What Colour is Your Workforce?
Colour & colour psychology; the impact on the wearer and the customer
By Sue Stedman of Sue Stedman Corporate Clothing Limited
If you are currently on board a plane, look around you at the airline staff’s uniform. Cabin crews’ uniforms are perhaps the feature that most clearly distinguishes one airline from another – be it the sophisticated corporate style of British Airways, or the causal but cheerful orange identity of EasyJet. Alternatively, consider your company’s own corporate uniform, that of your competitors or suppliers. It is immediately apparent that colour of a corporate uniform is one of the clearest and most direct ways of directly communicating a company’s image.
A corporate uniform is central to your company’s brand and branding is all about communicating the essence of your company, your products and your services to your own personnel and to the wider world.
In designing corporate uniforms for a wide range of industries, Sue Stedman Limited makes colour the starting point from which all other designs flow. It is essential that the colours reflect the specific role and the nature of the company. Serious colours do not have to be boring and bright colours do not need to be brash: the over-riding intention should be to design uniform colour schemes that give the wearers a lift and make them feel good about themselves.
A company’s logo is usually the starting point in designing a uniform. Although neutral colours may be selected (a black or navy suit for example), we always intend to incorporate the logo colours in the design – perhaps in the weave of the fabric, or in a scarf or tie.
Without doubt, black and navy are the most popular colours, both with managers and their workforces.
But putting the staff into dreary, cold, dark colours does not necessarily mean that they come across as efficient and professional; it often suggests that the company has no soul – and soulless dressing invariably leads to soulless customer communications. Alternatively, a brighter, more cheerful colour in a uniform can bring about enthusiasm, and in doing so, considerably benefit customer services. This effect is seen no more clearly than in a recent fashion makeover by the Japanese prisons authority, where orange and green have been introduced to reduce violence. Announcing the new uniform, Shigemi Tanimoto of the Justice Ministry commented, “Colour experts told us the colours currently in use were too cold and aggressive. We hope to stabilise the mental states of inmates by giving them warmer and brighter colours.” Brighter colours are fun to work with and invariably very successful, but the market for bright colours is more limited, suiting only situations when staff are required to stand out.
There are only a few colours I would always recommend clients to stay clear of: grey, which can make staff feel depressed and lacking in energy; brown, which spells dowdy, and red which is a difficult colour to wear with certain hair colours and skin tones. Green too, is very rarely used – although for no other reason than that too many people are superstitious about the colour.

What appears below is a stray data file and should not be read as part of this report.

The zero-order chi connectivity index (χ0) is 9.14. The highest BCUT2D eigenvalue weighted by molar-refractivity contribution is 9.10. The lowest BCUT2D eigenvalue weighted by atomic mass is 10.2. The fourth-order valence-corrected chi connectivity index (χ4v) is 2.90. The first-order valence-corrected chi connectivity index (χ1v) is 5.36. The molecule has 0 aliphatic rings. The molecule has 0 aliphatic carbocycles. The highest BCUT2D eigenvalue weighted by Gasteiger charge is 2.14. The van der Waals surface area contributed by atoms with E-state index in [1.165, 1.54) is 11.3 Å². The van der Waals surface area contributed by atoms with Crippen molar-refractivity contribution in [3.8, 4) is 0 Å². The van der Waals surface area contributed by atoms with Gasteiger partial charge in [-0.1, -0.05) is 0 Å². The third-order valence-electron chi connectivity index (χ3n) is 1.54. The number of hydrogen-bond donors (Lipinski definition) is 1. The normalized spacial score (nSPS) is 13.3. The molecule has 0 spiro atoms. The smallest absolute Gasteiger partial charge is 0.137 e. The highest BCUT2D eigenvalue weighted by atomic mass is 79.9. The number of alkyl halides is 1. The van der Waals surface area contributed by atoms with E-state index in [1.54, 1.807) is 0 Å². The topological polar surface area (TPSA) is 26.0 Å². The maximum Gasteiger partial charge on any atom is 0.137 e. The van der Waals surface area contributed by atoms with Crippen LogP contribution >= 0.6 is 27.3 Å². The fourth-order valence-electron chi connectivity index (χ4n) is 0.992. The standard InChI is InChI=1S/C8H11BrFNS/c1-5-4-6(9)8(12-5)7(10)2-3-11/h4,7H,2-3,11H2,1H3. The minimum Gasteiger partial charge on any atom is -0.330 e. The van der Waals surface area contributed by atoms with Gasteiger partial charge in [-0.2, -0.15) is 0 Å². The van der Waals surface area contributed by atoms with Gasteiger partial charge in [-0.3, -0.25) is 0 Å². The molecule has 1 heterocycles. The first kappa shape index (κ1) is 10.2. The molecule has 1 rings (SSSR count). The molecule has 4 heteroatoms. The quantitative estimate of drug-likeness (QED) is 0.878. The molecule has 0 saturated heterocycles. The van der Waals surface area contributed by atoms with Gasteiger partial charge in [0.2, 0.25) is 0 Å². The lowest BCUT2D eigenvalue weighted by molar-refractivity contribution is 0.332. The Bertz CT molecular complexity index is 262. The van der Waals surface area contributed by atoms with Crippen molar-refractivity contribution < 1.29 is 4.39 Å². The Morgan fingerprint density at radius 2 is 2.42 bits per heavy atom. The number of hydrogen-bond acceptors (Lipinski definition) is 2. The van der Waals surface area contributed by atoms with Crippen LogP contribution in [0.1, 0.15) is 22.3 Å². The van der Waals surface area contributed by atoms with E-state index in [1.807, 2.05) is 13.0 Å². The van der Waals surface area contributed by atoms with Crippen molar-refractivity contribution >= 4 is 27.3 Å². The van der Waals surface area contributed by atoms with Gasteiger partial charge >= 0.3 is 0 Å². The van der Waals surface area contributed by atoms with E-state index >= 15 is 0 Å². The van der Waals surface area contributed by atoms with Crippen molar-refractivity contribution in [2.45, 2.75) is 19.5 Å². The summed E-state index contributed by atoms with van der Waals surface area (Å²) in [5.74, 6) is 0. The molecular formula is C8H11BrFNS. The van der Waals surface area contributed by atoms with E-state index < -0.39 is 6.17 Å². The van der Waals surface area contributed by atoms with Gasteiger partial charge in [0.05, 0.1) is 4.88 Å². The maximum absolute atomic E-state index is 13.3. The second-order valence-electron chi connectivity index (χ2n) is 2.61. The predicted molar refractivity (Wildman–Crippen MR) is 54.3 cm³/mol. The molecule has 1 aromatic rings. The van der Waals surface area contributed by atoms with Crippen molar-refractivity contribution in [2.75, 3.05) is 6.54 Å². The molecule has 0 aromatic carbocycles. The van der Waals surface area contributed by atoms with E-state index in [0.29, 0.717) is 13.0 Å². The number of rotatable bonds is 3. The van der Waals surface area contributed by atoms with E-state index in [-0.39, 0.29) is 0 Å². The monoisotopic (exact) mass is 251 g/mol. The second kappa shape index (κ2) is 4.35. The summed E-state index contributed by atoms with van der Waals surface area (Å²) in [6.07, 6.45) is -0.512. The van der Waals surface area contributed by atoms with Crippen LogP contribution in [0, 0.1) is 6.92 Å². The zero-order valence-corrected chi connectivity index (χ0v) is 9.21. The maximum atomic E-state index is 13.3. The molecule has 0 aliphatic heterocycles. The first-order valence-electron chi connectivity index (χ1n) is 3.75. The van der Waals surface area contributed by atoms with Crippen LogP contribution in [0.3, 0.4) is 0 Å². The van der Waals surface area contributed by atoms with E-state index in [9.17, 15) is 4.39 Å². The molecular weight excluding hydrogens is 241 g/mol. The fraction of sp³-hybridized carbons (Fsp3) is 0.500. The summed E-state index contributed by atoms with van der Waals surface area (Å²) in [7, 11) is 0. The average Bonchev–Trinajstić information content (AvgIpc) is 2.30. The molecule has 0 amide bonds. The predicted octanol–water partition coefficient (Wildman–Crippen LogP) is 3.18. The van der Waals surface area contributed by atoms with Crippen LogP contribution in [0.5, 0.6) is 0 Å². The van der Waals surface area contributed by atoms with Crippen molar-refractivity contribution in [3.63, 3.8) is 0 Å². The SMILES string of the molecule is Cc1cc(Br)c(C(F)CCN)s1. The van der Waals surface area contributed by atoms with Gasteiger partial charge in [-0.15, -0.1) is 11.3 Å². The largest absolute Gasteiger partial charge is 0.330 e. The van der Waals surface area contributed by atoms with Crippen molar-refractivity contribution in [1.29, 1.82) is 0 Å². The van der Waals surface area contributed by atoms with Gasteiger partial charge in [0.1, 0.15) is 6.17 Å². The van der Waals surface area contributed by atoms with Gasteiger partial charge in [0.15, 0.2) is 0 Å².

In fact colour harmony is in many ways more important than the choice of an individual colour. Whether you're designing a new kitchen, wrapping a present or creating a bar chart, the colours you choose greatly affect your final results. And yet surprisingly few people consider colour harmony when getting dressed despite the fact that colour disharmony can create vibrating, electric, almost painful effects.
Beliefs about the effect of colour on the wearer run deeper, however. It is widely believed that red, for example, stimulates the senses and raises the blood pressure, while blue has the opposite effect and calms the mind. I have heard that people will gamble more and make riskier bets when seated under a red light as opposed to a blue light – which is why Las Vegas is the city of red neon.
I know of a restaurant which received complaints from customers in a blue environment that the office was too cold. But when the walls were painted a warm peach, the sweaters came off even though the temperature had not changed.
Are staff concerned by colour associations – red is for danger, black is for death? My experience is that this is rarely the case. While dark colours can be seen as funereal, they also represent corporate efficiency. While orange traditionally represents fire and pink is seen as effeminate, these warm colours can help staff to stand out and present a cheerful, positive image. Cool colours, particularly those in pastel shades, are believed to have a calming effect, but they are impractical when worn on a daily basis and as such can be difficult to wear. Furthermore, colour associations vary across the globe – something that a global company should bear in mind: whereas black is associated with death in the West, white is the colour of mourning in China. Associations tend instead to be linked to people’s own experience – it is common for someone to dislike bottle green for example, if it was the colour of their school uniform.
My personal belief is that customers are more affected by the overall colour and corporate identity of a company than they are specifically by the uniforms of staff. The staff themselves, however, are greatly affected by what they wear, to the extent that their behaviour towards the customer is affected. Ultimately, if the staff are positive, the affect on the customer is positive. On the other hand, if the staff feel unhappy in what they are wearing, customer services will suffer. The key to success in uniforming a workforce is, without a doubt, having a uniform that people enjoy wearing. Customer service is all about the customer receiving the correct service only when the workforce feels smart, professional and positive will this be achieved.